Now I am going to make a risky proposition. It is perfectly true, as Matthew tells us, that the words of Christ here mean “My God, My God, for what reason have You abandoned Me?”, and it is also evident that Yahshua uttered these words in fulfillment of the Messianic prophecy concerning Himself in the 22nd Psalm. However verse 47 shows that there was some confusion over the meaning of His words as they were uttered, and there is one other possible interpretation. Even if this other interpretation is not how the apostles understood the words of Christ here, it is nevertheless plausible that Yahweh by design had this phrase contain a dual meaning. The Hebrew word “el” (Strong's Hebrew number 410) can also mean judge. It appears in this context often in the Psalms, where the King James Version nevertheless translates the word in the plural, as gods, and where it may have more properly been rulers or judges, at Psalm 136:2 or 138:1 or at Ruth 1:15 and 1:16, for examples. Therefore, while David in the 22nd Psalm clearly referred to God when he uttered the words, it is nevertheless plausible that Christ refers not to God – for He is the fleshly embodiment of God – but that He instead uses this phrase in reference to those who condemned Him, who had all gone off to the comfort and business of their own lives as He hung there dying. So while I have translated this passage in the traditional manner, as “My God, My God, for what reason have You abandoned Me?”, it may well have been Christ's intention to challenge those who condemned Him, “My judge, My judge, for what reason have You abandoned Me?”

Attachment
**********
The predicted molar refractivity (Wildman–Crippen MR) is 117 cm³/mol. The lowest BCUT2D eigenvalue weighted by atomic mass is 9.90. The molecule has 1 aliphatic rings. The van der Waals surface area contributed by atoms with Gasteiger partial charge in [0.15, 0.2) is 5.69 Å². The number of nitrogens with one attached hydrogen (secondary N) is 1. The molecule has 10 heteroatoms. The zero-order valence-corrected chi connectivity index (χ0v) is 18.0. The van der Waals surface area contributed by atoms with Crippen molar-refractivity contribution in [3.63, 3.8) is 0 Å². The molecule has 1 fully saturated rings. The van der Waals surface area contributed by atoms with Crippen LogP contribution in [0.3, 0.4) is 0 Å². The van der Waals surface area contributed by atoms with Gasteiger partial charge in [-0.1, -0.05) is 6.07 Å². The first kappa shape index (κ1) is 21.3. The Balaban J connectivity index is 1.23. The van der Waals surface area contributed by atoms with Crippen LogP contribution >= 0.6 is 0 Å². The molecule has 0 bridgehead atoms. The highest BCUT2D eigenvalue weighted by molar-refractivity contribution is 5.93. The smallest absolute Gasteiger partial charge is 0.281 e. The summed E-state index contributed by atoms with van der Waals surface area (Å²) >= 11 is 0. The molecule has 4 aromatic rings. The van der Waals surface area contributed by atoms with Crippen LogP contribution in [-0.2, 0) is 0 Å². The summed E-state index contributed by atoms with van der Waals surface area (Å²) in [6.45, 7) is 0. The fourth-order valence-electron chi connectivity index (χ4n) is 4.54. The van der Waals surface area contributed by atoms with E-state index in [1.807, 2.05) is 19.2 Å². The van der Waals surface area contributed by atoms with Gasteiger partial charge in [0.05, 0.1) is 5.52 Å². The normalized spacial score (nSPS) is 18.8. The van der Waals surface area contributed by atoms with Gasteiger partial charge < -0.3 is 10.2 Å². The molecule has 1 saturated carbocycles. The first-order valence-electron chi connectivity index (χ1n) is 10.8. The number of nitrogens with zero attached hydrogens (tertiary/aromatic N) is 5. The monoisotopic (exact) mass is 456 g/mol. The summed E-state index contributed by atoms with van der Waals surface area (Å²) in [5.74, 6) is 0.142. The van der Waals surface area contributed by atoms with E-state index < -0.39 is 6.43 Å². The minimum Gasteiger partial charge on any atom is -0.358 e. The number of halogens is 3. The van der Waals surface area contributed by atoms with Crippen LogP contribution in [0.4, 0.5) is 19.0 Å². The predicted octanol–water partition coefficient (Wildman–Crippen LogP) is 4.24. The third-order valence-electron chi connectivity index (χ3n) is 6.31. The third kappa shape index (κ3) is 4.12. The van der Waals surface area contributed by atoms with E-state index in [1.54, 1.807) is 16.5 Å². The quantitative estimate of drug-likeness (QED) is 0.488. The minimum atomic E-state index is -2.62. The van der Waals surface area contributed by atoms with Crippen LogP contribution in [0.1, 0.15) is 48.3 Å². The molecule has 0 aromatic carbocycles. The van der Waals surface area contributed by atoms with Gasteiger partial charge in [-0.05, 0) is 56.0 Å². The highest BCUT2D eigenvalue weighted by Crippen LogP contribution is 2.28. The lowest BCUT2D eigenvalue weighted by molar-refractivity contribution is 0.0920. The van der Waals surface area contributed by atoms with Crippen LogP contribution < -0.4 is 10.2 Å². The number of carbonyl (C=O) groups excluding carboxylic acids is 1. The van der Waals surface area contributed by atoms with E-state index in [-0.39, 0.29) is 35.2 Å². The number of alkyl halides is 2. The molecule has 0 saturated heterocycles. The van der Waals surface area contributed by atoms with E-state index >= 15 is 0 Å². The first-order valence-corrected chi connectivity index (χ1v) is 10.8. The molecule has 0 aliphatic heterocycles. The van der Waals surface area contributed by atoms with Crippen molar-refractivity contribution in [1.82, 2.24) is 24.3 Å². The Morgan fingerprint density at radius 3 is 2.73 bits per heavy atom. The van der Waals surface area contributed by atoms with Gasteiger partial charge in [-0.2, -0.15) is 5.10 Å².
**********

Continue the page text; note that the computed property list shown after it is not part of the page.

48 And immediately one from among them running and taking both a sponge full of vinegar and placing it upon a reed, gave Him to drink. 49 But the rest said “Leave Him that we would see whether Elijah comes saving Him!” [So they had thought that he was calling Elijah.] But another taking a lance pierced His side, and there came out water and blood.